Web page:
Becky O’Dwyer, Lead Nurse & Joint Clinical Lead for Critical Care Services, SWB NHS Trust
Remembering the experience of working through the pandemic on the Intensive Care Unit
Critical care nurse Becky O’Dwyer hadn’t planned on becoming a nurse – despite coming from a family of healthcare workers. Even though her grandmother had tried to encourage her to join the NHS telling her ‘she’d make a beautiful nurse’ Becky was adamant she wouldn’t join the profession.
“I didn’t want to actually be a nurse,” Becky admits. “But when my nan became seriously ill, I decided to go for an interview. I did it to keep her happy – and it did. She cried and was just delighted when I told her.” Since that day, Becky has never looked back.
She has spent her career working within intensive care, first in North Staffordshire and then to Sandwell and City Hospitals, part of SWB NHS Trust, where she remains today. Making her mark at the organisation, she set up one of the first critical care outreach teams and as a result was invited to Sweden to lecture on the service. Becky soon became lead nurse at the Trust and was promoted joint clinical lead. And then in 2020, the pandemic struck.
"It was really, really bad. We saw six people die in one day, while whole families in the critical care units watched each other die."
The Trust was one of the top five most affected by COVID-19. Becky explains: “We work with a very deprived population. We knew it was always going to be bad, but it was really, really bad. We saw six people die in one day, while whole families in the critical care units watched each other die. There were people in their 20s and 30s losing their lives. It was heart-breaking and an extremely tough time.
"Lots of people ... would ask for the vaccine like it was an antidote when they were on the unit seriously ill."
“Lots of people were really scared,” says Becky. “They would ask for the vaccine like it was an antidote when they were on the unit seriously ill. They kept on asking us, ‘why am I here? What am I doing here?’ Being the service lead in the midst of the pandemic was really difficult. I needed to stay composed so that the staff didn’t see how frightened everyone was.”
She describes the second wave: “In some ways it was worse because so many people didn’t follow the lockdown rules. We kept patients on CPAP machines which aided their breathing for longer while they were awake, rather than putting them into an induced coma on a ventilator.”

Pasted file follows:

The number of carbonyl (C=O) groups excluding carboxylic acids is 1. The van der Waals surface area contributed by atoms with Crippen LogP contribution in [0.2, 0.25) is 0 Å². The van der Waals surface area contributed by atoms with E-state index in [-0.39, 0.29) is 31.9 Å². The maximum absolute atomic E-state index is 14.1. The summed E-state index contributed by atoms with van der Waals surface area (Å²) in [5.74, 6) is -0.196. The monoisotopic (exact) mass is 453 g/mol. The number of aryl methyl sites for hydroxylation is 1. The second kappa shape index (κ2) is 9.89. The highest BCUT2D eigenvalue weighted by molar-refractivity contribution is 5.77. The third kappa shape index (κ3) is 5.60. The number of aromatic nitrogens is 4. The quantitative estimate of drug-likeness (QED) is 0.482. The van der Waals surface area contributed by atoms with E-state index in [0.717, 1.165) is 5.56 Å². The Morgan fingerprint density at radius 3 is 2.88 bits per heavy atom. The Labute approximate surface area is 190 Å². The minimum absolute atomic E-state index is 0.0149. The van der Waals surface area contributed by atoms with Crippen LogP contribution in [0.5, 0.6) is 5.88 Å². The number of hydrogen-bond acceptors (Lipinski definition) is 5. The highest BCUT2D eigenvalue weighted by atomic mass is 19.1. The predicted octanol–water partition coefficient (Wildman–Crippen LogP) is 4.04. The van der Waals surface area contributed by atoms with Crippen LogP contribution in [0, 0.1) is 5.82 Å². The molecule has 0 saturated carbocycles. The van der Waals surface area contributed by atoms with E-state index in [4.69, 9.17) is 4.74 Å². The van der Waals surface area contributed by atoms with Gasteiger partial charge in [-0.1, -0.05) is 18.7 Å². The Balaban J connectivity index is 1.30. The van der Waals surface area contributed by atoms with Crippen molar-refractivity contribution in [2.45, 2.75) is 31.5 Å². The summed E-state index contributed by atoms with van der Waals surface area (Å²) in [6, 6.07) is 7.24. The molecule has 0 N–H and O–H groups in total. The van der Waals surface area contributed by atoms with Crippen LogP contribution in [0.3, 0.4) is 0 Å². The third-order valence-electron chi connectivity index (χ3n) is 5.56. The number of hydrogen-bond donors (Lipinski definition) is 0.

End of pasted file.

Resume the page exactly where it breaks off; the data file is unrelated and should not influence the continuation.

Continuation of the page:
"We organised special communication devices, like iPads, which were called Lifelines"
Becky reveals how staff began bonding with patients who stayed in their care for a longer period of time. “Visiting wasn’t allowed on site,” she adds, “so we organised special communication devices, like iPads, which were called Lifelines, so that patients could do video calles with their loved ones.
“A lot of people said goodbye to their loved ones through Lifelines as they came to the end of their life. We heard family members telling them how they loved them or singing Happy Birthday because they knew they would never be able to do this again,” remembers Becky.
The Trust has been very supportive of the staff’s mental health and wellbeing. For some healthcare professionals working across all specialities, the pandemic has led to severe PTSD. Becky tells us: “They now have onsite mental health support to help staff cope. You can also have massage or manicures and take part in meditation sessions."
"The milder variant does give us hope that we will find a way to live with this virus"
The Omicron strain of the virus has thankfully proved less severe than Delta: “The milder variant does give us hope that we will find a way to live with this virus so that it doesn’t continue to ruin lives. I just hope that another, more dangerous strain doesn’t develop in the future,” says Becky.
Looking back on her career so far, she adds: “We continue to face challenges every day within the NHS but for me and my colleagues caring for our patients will always be at the forefront of everything we do. I know my nan would be so proud of me and the way I have dedicated my life to nursing. I certainly don’t regret following her advice.”
Genevieve Shaw, Editor